In recent years, the VA has poured money and workers into the system, and completed unprecedented volumes of cases. But the numbers point to a Sisyphean task. In 2010, the VA completed a million claims for the first time in one year - but 1.2 million new claims were filed. In 2011, the VA completed 1 million more, but 1.3 million were filed.
Shinseki's 2010 decision to allow more Agent Orange-related claims righted a wrong, veteran advocates say, but it also resulted in 260,000 new claims swamping the system.
There also has been a sharp growth in the average number of medical conditions for which each claimant files. World War II-era veterans submitted claims for one or two conditions, and Vietnam veterans, three to four. The newest generation files 9 to eleven. About 45 percent of Iraq and Afghanistan veterans are seeking compensation for service-related injuries, a higher percentage than previous conflicts.
Hickey cites reforms that will answer "the million-claim question."
In pilot program testing, the new paperless Veterans Benefits Management System has cut the average time to process a case from 240 to 119 days. The system is on track to be used nationwide by the end of 2013, Hickey said.
A VA-Defense Department collaboration creating an Integrated Disability Evaluation System for those returning to civilian life is showing promise, allowing the VA to award benefits on average within two months of discharge.
Employees who have completed a redesigned training program are processing 150 percent more claims, with a 30 percent increase in accuracy, Hickey said.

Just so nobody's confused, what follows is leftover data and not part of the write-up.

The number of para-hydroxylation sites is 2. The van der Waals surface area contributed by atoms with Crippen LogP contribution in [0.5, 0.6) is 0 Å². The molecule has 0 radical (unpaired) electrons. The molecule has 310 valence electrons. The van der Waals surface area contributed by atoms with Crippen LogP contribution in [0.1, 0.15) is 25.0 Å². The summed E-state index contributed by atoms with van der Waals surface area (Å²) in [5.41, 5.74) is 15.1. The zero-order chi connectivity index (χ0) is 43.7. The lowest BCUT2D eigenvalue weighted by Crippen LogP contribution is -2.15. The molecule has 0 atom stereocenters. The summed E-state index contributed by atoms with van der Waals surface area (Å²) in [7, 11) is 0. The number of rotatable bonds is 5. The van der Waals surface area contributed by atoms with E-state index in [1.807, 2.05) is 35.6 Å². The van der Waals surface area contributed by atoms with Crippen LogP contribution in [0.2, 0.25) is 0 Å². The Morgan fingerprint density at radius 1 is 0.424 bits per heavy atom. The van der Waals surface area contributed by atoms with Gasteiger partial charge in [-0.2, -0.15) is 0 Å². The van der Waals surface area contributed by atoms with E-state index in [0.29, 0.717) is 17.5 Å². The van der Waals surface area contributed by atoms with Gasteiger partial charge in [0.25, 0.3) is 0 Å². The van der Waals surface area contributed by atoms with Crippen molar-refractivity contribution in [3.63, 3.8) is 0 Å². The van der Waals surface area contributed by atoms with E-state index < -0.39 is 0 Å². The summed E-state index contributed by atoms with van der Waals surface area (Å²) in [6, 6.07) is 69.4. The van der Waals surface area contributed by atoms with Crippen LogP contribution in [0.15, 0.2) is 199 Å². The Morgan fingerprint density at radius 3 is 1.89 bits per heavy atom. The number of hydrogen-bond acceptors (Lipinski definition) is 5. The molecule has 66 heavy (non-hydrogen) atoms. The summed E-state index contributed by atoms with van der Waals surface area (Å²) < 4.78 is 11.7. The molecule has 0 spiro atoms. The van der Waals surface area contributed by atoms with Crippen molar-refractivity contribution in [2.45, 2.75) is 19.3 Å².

Veterans groups say that the "overpowering array" of pilot programs and technological improvements make it difficult to determine which hold the most promise. And, they say, some of the VA's offices are resistant to change.
"So many things cannot be fixed by sweeping decisions in Washington," said Peter Gaytan, executive director of the American Legion's Washington office. "If the central office and General Hickey have a great idea, it's only effective if the regional offices do it."
Richard Dumancas, the Legion's deputy director of benefits, said morale is low at many regional offices, with workers overwhelmed by piles of documents a foot or more high for a single veteran. "They want to help the veterans, but a six-foot pile, that's pretty depressing," he said.
It's even harder for people like Lynn Callaway, 58, an Air Force veteran awarded the Air Force commendation medal for her services during Operation Babylift, when children were airlifted from Vietnam after the fall of Saigon.
Callaway submitted a claim in 2005 for service-connected fibromyalgia, a disorder that causes pain and fatigue, but was denied by the VA. She appealed but it took six years to get a hearing. The judge ruled in her favor in January and sent her claim to the Roanoke, Va., regional office in March to get a disability rating.
Callaway made no further progress for seven months. Her queries were met with form letters. Meanwhile, she borrowed from friends and relatives and has lived with a fellow veteran in Springfield, Va., to save rent. "I am tired. I am so tired," she said Monday. "There has to be a better way. I've turned a little bitter in the last six months."
The Washington Post asked the VA about Callaway's case. On Thursday, a Roanoke official said the case had been resolved and that she soon would receive her benefits.
"The years of waiting it takes for a claim to be sent to the appeals court with more years of waiting after the appeals decision can easily destroy veterans and their families," Callaway said later. "This is unacceptable, and there should be great embarrassment within the administration that cases like mine exist."